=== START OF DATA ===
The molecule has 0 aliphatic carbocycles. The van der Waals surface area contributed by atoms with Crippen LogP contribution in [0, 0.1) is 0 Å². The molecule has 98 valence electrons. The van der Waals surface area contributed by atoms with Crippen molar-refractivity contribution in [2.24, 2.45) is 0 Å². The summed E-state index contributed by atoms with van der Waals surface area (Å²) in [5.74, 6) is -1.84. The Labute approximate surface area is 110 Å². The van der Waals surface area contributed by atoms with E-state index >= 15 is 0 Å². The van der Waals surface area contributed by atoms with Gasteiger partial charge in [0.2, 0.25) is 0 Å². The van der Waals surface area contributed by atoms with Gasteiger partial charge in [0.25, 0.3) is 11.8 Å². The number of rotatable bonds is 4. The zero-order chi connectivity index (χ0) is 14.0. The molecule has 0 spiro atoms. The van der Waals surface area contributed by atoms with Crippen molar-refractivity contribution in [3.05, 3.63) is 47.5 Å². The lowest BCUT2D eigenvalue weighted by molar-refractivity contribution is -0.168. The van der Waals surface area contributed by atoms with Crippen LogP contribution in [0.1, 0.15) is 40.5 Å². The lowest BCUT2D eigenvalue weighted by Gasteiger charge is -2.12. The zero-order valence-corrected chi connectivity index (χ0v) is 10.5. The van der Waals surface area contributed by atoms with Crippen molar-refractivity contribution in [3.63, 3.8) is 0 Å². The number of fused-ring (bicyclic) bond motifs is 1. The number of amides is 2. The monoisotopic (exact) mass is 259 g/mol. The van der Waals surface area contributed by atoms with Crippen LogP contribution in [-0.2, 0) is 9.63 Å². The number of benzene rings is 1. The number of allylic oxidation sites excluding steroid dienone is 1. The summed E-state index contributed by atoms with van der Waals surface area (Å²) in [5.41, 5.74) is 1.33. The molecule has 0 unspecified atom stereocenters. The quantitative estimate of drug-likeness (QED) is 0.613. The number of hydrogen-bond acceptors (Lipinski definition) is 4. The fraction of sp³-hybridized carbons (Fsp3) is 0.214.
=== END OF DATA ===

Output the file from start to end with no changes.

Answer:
The molecule has 0 aliphatic carbocycles. The van der Waals surface area contributed by atoms with Crippen LogP contribution in [0, 0.1) is 0 Å². The molecule has 98 valence electrons. The van der Waals surface area contributed by atoms with Crippen molar-refractivity contribution in [2.24, 2.45) is 0 Å². The summed E-state index contributed by atoms with van der Waals surface area (Å²) in [5.74, 6) is -1.84. The Labute approximate surface area is 110 Å². The van der Waals surface area contributed by atoms with E-state index >= 15 is 0 Å². The van der Waals surface area contributed by atoms with Gasteiger partial charge in [0.2, 0.25) is 0 Å². The van der Waals surface area contributed by atoms with Gasteiger partial charge in [0.25, 0.3) is 11.8 Å². The number of rotatable bonds is 4. The zero-order chi connectivity index (χ0) is 14.0. The molecule has 0 spiro atoms. The van der Waals surface area contributed by atoms with Crippen molar-refractivity contribution in [3.05, 3.63) is 47.5 Å². The lowest BCUT2D eigenvalue weighted by molar-refractivity contribution is -0.168. The van der Waals surface area contributed by atoms with Crippen LogP contribution in [0.1, 0.15) is 40.5 Å². The lowest BCUT2D eigenvalue weighted by Gasteiger charge is -2.12. The zero-order valence-corrected chi connectivity index (χ0v) is 10.5. The van der Waals surface area contributed by atoms with Crippen molar-refractivity contribution in [3.63, 3.8) is 0 Å². The number of fused-ring (bicyclic) bond motifs is 1. The number of amides is 2. The monoisotopic (exact) mass is 259 g/mol. The van der Waals surface area contributed by atoms with Crippen LogP contribution in [-0.2, 0) is 9.63 Å². The number of benzene rings is 1. The number of allylic oxidation sites excluding steroid dienone is 1. The summed E-state index contributed by atoms with van der Waals surface area (Å²) in [5.41, 5.74) is 1.33. The molecule has 0 unspecified atom stereocenters. The quantitative estimate of drug-likeness (QED) is 0.613. The number of hydrogen-bond acceptors (Lipinski definition) is 4. The fraction of sp³-hybridized carbons (Fsp3) is 0.214.